Camacho added that human rights need to be the priority, and on that front "Mexico is doing the heavy lifting."
The government of Andrés Manuel López Obrador has asked the U.S. to collaborate with them to overcome the challenges posed by the migrants, but so far there hasn't been any cooperation.
And considering a new NAFTA deal was just reached after more than a year of tense negotiations, Camacho says the move from the U.S. is in poor taste.
Trump's announcement comes as governments from all three countries are working toward ratifying the deal.
"It doesn't solve the problem and it may create other problems," Camacho said.
A Mexican delegation is in Washington to learn more about the mechanics of the tariffs from U.S. officials. Camacho says they're trying to better understand Trump's justification.
"We've being doing our share regarding this migration challenge. We want the U.S. to be more involved with us in helping Central America."
Russia and China act differently in the Arctic than in the rest of the world, experts say
Canada is dealing with "two Russias" and "two Chinas" when it comes to the Arctic, according to two researchers.
Andrea Charron, director of the Centre for Defence and Security Studies at the University of Manitoba, says those two nations have very different approaches in the North, versus their abrasive approach to other multilateral world issues.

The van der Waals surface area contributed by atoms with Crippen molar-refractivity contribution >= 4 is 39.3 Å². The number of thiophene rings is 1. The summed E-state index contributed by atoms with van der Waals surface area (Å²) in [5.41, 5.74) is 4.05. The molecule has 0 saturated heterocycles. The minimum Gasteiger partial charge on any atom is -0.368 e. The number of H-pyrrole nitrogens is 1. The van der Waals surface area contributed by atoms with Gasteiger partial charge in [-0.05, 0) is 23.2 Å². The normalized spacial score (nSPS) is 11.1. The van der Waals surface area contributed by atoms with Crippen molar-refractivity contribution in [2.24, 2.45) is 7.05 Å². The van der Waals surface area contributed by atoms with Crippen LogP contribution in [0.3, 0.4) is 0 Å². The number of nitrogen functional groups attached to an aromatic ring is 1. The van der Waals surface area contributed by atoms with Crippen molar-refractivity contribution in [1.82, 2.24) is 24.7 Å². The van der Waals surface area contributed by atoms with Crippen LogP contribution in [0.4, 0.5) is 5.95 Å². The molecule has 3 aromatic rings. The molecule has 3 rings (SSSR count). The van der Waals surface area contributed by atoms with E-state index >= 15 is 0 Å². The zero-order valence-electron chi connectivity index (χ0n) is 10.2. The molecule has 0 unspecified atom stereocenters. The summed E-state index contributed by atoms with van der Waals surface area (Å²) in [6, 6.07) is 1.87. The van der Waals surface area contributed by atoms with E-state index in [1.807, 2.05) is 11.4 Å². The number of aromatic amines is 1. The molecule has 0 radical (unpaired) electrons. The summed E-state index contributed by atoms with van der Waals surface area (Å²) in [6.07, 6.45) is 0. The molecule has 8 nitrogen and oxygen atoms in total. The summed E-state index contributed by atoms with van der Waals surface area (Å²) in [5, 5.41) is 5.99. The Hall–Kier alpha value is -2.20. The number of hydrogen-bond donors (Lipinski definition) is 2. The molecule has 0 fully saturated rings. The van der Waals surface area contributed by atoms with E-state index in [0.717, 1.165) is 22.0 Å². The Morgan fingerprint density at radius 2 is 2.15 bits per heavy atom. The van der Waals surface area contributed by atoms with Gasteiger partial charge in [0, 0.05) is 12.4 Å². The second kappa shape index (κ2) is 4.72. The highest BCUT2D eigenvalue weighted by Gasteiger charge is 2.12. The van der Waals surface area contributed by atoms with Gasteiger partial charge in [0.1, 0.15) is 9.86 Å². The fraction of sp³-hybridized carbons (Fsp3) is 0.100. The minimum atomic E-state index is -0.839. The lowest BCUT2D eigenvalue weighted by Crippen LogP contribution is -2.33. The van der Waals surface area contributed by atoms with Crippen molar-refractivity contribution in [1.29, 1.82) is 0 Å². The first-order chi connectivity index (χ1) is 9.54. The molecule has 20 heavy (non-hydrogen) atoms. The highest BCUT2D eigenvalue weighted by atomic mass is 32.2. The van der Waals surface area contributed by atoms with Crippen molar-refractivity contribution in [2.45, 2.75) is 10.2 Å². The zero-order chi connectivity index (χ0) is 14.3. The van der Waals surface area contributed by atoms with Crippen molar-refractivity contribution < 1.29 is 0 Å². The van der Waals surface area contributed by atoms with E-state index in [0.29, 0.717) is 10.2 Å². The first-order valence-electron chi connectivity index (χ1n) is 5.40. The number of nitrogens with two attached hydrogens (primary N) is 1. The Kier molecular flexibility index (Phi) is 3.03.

Russia, Denmark and Canada are currently jostling to see who gets sovereignty over the North Pole — a decision that will eventually be made by the United Nations.
While jurisdiction is still in question, Charron says Russia has been very cooperative in working with other nations in the Arctic.
"We have the Russia that we're very concerned about in Ukraine, we're very concerned about their activities in Syria, poisonings in the United Kingdom. There is a lot to be worried about," she said.
"But on the other hand when it comes to the Arctic, Russia is going to be essential for search and rescue."
Jennifer Spence, a fellow with the Centre for International Governance Innovation's Arctic Program, agreed.
She added that China is also looking for partners as it watches the dispute from afar.
"You'll see you see that China's working very heavily with Russia because they have found that they have a very productive partnership that meets both their goals."
Spence added that kind of cooperation between China and Canada likely isn't possible.
"I'm not sure that will happen as easily in Canada especially with a partner with a close relationship with the United States who has its own concerns with China."
Charron said the same view could be applied to China, as to Russia.
"We have two Chinas. We have the China that can be cooperative in the Arctic [and] we have this other China whom we're very concerned about the advantage in the Arctic region."
However, no decisions on who claims the top of the world will be made in the immediate future.
Spence said it's likely going to be 30 to 50 years before any serious conclusion is reached — which could benefit China's political cycle.
"China has a 100 year plan. We have a four year plan, maybe."